A dental trauma in children corresponds to an injury on one or more teeth, gums, lips or jaw, caused by an impact. The incisors and upper canines are generally the most affected.
Dental trauma is not limited to the teeth: after a blow or a fall, the mucous membranes, the gums or the bones of the mouth can also be affected.
It is more common in children than in adults. In babies and toddlers, dental trauma is often caused by:
- Learning to walk
- Lack of coordination and balance
- The absence of protective reflexes.
In children over 3 years old until adolescence, dental trauma comes more often :
- Recreational accidents
- The practice of physical activities
In order to know how to react in case of dental trauma in babies or children, it is important to differentiate between them.
Dental trauma: expulsion of a tooth
Dental trauma on a baby tooth
If a baby tooth is knocked out, don't rush to find it: it won't be replaced. Start by rinsing your mouth with cold water and applying a cool compress.
Then contact your pedodontist's office to discuss the situation. Don't hesitate to ask for advice and make an appointment for a check-up as soon as possible.
Dental trauma on a permanent tooth
Unlike the previous situation, you will need to find the expelled tooth. Rinse it with cold water without using soap or rubbing it. In order to preserve the vitality of the tooth, place it in :
- The child's saliva
- Saline solution.
Once you have performed the initial treatment of your child's dental trauma, contact your pedodontist quickly for an emergency appointment within two to four hours.
Dental trauma in children: broken or cracked tooth
In the event that the impact has fractured or cracked one or more teeth, begin by soothing the child's pain with cold water. Rinse the mouth and apply compresses.
If tooth fragments have fallen out, consider retrieving them. Keep them in milk, saliva or saline as well.
Call your child's dentist quickly to make an emergency appointment. Don't hesitate to ask the office about what to do to avoid any complications.
Lesions of the supporting tissues of the tooth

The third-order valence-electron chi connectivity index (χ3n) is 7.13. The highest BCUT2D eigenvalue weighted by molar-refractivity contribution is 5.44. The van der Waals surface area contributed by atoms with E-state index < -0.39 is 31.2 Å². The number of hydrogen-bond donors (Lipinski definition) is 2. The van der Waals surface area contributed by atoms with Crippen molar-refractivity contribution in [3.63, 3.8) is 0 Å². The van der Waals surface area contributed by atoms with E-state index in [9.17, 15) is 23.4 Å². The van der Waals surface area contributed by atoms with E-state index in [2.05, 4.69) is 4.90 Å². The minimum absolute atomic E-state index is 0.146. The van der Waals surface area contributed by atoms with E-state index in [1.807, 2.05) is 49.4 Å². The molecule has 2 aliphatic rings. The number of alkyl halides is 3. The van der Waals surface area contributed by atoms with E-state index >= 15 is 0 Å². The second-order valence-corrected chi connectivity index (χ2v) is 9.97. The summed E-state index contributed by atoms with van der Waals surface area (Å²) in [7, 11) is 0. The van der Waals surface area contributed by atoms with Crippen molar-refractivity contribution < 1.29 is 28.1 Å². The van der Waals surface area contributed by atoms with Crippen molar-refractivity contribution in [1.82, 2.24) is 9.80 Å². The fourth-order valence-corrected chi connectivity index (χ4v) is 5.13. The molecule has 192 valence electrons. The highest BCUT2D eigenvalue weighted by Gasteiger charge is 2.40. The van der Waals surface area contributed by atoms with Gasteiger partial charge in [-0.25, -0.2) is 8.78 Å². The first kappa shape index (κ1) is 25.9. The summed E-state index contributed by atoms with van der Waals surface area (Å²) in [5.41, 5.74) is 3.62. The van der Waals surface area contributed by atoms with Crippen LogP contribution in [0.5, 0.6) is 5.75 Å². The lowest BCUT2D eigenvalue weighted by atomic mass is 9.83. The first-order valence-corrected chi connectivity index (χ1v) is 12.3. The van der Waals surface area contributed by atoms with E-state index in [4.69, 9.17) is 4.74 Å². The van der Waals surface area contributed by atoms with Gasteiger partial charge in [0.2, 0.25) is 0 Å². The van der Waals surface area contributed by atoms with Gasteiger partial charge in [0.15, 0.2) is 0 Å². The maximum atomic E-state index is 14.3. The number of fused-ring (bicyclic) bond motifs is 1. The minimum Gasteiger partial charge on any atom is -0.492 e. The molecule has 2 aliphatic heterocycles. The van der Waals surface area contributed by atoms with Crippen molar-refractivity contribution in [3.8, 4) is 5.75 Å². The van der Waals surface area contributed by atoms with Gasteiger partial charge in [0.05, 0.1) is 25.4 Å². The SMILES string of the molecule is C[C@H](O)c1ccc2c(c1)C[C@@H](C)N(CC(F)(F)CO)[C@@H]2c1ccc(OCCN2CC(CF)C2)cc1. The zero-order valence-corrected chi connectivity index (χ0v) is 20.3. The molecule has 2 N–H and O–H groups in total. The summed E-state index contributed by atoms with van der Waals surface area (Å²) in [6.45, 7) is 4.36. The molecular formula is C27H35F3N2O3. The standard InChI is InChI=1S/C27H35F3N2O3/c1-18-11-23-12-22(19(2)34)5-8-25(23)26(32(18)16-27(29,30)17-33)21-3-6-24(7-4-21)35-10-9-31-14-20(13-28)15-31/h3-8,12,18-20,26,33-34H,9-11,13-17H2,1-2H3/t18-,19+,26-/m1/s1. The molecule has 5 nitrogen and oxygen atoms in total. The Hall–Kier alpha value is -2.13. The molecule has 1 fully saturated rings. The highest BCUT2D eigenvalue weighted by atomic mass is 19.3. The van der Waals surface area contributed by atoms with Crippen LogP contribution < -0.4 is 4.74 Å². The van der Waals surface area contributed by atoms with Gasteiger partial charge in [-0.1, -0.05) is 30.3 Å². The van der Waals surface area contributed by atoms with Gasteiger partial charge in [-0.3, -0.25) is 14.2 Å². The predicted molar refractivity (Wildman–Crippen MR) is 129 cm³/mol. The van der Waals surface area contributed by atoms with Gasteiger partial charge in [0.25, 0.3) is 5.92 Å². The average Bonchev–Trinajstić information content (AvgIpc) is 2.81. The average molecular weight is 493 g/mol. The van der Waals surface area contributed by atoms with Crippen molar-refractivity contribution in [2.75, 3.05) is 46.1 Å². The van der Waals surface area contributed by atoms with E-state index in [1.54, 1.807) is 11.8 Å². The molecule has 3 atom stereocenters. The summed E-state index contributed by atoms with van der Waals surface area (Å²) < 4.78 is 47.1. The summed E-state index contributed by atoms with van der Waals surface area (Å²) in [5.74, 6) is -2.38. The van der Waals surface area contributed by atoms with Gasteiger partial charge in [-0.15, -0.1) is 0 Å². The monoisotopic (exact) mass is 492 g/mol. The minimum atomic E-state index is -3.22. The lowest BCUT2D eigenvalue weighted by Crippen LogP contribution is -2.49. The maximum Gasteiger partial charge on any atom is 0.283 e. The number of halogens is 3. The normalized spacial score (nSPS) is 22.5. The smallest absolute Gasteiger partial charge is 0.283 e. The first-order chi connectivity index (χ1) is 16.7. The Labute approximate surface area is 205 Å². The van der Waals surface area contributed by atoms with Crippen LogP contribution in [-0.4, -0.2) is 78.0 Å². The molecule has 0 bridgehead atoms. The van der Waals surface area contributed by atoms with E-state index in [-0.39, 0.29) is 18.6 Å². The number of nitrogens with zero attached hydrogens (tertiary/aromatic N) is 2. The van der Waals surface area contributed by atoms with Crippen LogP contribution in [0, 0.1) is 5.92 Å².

Following a fall or a blow, dental trauma in children can also occur in the tissues and bones of the mouth:
If the wounds are bleeding, hold a sterile compress down for several minutes to stop the bleeding. If the mouth shows signs of bruising or swelling, apply compresses or a clean cloth soaked in cold water.
Then contact your pedodontist to inform him or her and ask for advice on the situation. The practitioner will tell you what to do and schedule a follow-up or emergency appointment.
How to avoid dental trauma in children?
On a daily basis, a few simple habits can be adopted to limit the risks of dental trauma in children.
For healthy and not weakened teeth, a good food and oral hygiene is essential. Regular check-ups at the pedodontist's also help to prevent dental problems.
Finally, when practicing a physical or risky activity, remember to equip your child with appropriate protection:
- Wearing a helmet while cycling
- Mouthguards for combat sports
Whatever the nature of the dental trauma in a child, it is strongly advised to go to a pedodontist as soon as possible. Specialized in pediatric dentistry, this health professional will perform a check-up or intervene in an emergency to treat the teeth.
Dr. Agachi's office, pedodontist in Paris, intervenes for any emergency or dental trauma in children. Do not hesitate to contact us as soon as possible after the shock, our team will indicate you the good gestures to adopt according to the situation.
Depending on the degree of urgency, we will schedule an appointment as soon as possible.
Frequently asked questions about dental trauma in children
First, reassure the child. Rinse the child's mouth with cold water and apply a damp compress to the site of the shock. You can then call a dentist.
If it is a permanent tooth, pick up the tooth or tooth pieces and store them in milk, saline or the child's saliva. Then call the dentist or pedodontist.